Finally, a look at some of the hottest races and what to expect on Election Day. What are the most important issues as voters head to the polls? We’ll talk to former long term Senator and presidential candidate Bob Kerrey (D) and CNN Political Contributor Bill Bennett.

Fareed Zakaris: GPS: The American Dream: the idea that anybody can get ahead, can succeed, can enrich themselves with hard work and smarts. Is that idea dead?

For large swaths of America, it MAY be. The national unemployment rate is 9.6% but that only tells a part of the story. Millions of jobs have been lost in America. The question is: how do we bring jobs — and GOOD jobs — back?

Fareed has gathered four of the top businessmen in America to tell us what’s at the heart of the job problem — how some many have been lost — and what the solutions are — how America can re-gain what its lost:

Eric Schmidt, Chairman and CEO Google

Muhtar Kent, Chairman and CEO of Coca-Cola

Klaus Kleinfeld, CEO of Alcoa

Lou Gerstner, who ran three American giants — RJ Reynolds, American Express & IBM

And Fareed will present solutions of his own — both for the nation and for the American worker.

Morning Shinbun Sunday October 31

Sunday’s Headlines:

Scary Halloween? Don’t count on it: on Dracula’s trail in Romania


Democrats Fight to Keep Senate From G.O.P. Gains

Thousands descend on National Mall for Stewart’s and Colbert’s ‘Sanity’ rally


Marathon anniversary race helps Greece’s empty coffers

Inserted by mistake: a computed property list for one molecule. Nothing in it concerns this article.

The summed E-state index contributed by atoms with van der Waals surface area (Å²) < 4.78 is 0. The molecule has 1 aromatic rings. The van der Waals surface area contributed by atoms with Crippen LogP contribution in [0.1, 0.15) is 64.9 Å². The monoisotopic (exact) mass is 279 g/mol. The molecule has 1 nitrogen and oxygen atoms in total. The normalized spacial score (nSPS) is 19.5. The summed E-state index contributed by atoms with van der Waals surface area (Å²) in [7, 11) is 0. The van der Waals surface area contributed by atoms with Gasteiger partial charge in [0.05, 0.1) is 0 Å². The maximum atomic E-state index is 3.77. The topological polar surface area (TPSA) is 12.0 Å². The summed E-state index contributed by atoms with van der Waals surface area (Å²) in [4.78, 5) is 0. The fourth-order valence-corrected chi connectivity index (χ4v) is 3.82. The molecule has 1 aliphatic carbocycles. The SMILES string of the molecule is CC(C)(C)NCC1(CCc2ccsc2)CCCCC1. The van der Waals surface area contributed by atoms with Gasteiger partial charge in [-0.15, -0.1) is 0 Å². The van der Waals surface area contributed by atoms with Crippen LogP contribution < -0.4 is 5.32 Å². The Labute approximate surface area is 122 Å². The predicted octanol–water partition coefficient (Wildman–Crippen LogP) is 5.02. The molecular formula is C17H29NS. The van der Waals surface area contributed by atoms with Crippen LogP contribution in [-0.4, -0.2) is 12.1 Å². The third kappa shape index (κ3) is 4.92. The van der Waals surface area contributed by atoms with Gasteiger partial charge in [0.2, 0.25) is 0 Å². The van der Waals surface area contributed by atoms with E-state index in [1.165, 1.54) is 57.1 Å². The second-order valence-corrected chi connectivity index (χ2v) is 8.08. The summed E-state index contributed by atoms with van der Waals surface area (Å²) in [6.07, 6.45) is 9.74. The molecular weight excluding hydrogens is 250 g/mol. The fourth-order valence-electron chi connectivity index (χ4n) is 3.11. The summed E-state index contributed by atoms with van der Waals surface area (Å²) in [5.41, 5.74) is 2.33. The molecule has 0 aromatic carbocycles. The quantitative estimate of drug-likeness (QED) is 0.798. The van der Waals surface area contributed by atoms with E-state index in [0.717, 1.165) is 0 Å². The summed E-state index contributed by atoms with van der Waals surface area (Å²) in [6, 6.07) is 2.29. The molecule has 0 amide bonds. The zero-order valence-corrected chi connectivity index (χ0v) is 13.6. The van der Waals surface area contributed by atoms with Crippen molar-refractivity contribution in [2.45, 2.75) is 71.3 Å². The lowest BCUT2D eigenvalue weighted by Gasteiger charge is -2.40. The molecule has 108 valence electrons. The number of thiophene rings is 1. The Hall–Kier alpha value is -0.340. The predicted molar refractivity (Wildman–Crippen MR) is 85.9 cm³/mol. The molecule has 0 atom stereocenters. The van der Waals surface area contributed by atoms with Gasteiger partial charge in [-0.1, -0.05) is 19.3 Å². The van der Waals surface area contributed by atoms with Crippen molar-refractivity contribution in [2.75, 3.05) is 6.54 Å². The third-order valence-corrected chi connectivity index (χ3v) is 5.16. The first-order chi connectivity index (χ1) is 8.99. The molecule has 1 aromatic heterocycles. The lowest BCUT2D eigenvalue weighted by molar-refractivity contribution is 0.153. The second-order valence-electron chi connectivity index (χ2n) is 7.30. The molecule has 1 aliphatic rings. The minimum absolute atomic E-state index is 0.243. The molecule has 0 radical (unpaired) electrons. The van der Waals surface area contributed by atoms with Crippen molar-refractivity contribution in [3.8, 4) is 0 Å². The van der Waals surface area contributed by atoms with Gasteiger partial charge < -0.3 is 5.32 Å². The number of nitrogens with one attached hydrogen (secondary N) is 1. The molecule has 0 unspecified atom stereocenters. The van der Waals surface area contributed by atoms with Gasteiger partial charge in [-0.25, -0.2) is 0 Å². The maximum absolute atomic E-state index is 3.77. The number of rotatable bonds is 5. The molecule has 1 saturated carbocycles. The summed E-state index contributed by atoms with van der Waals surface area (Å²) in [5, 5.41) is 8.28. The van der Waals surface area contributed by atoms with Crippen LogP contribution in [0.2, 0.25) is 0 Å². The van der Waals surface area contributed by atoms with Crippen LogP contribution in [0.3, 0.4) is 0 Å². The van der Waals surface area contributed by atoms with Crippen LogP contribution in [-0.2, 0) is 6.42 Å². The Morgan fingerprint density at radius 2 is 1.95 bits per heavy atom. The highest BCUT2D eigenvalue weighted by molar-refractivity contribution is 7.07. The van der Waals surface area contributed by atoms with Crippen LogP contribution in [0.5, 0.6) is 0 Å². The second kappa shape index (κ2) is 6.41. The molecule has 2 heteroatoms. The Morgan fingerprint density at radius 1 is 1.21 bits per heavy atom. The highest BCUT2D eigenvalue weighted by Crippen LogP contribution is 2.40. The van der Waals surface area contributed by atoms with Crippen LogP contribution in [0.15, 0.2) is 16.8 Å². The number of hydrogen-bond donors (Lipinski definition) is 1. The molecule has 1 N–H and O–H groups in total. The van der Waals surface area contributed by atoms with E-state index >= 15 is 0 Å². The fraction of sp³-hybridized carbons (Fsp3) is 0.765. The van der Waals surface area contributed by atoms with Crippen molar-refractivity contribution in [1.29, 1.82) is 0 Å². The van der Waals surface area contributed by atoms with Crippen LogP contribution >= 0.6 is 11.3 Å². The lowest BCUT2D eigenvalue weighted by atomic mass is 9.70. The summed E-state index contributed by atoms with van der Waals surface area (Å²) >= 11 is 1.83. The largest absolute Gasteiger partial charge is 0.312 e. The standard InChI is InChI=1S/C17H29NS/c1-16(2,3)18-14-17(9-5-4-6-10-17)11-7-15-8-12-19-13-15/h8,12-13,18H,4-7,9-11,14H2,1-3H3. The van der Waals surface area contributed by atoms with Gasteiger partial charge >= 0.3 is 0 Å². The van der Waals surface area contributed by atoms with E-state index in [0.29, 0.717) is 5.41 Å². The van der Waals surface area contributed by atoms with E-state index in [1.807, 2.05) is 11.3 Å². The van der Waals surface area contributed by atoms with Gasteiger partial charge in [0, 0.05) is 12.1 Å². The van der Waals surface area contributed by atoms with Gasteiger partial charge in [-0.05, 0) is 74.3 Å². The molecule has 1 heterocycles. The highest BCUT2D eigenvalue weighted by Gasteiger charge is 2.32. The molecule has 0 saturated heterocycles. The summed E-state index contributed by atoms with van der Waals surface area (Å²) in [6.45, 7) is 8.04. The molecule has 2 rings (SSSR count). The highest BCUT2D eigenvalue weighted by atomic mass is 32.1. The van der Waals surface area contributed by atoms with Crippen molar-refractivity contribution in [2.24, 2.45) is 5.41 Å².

Army chiefs protest against headscarf

Middle East

Yemen makes bomb-plot arrest

Iraqi Gold’s Glitter Dims for Dealers Under Siege


Indonesia to rebrand dictator as ‘national hero’

Opium is winning the Afghan war


Ivory Coast to hold long-delayed ‘reconciliation’ poll

Latin America

Haiti could suffer another earthquake, scientists warn

Yemen, the new crucible of global terrorism

Al-Qa’ida has taken firm root in the poverty-stricken nation

By David Randall and Andrew Johnson Sunday, 31 October 2010

The axis of terror got bigger yesterday. After the presence of explosives in two packages bound for the US was confirmed – and a suspected 24 more discovered – their place of origin entered the big league as a crucible of deadly and disruptive terrorism. As Magnus Ranstorp, one of the world’s leading experts on the issue, told The Independent on Sunday: “Yemen has become the new Afghanistan.”

And, to go with this status, there comes to prominence one Yemeni who – in the eyes of America and some leading security specialists – is on a par with Osama bin Laden: Anwar al-Awlaki.

I Am A Witch

or Wiccan or Pagan or whatever the PC term is today.

I practice a belief that has but one rule, “Do No harm”, and no hierarchy. We are like any other religion in that we wish to practice our rituals in peace.

This Sunday and through to Monday is the celebration of the last harvest. It is like the New Year. During the night we will light fires indoors and out, where possible, candles if not. We will prepare great meals and drink cider and wine. We will remember our ancestors and those who have passed to the other side of the veil. We will celebrate Life and the turning of the wheel.

Even atheists come to our gatherings on this night. You don’t have to believe in a god to believe in “Doing No Harm”

Blessed Be The Wheel Turns

Bonfires dot the rolling hillsides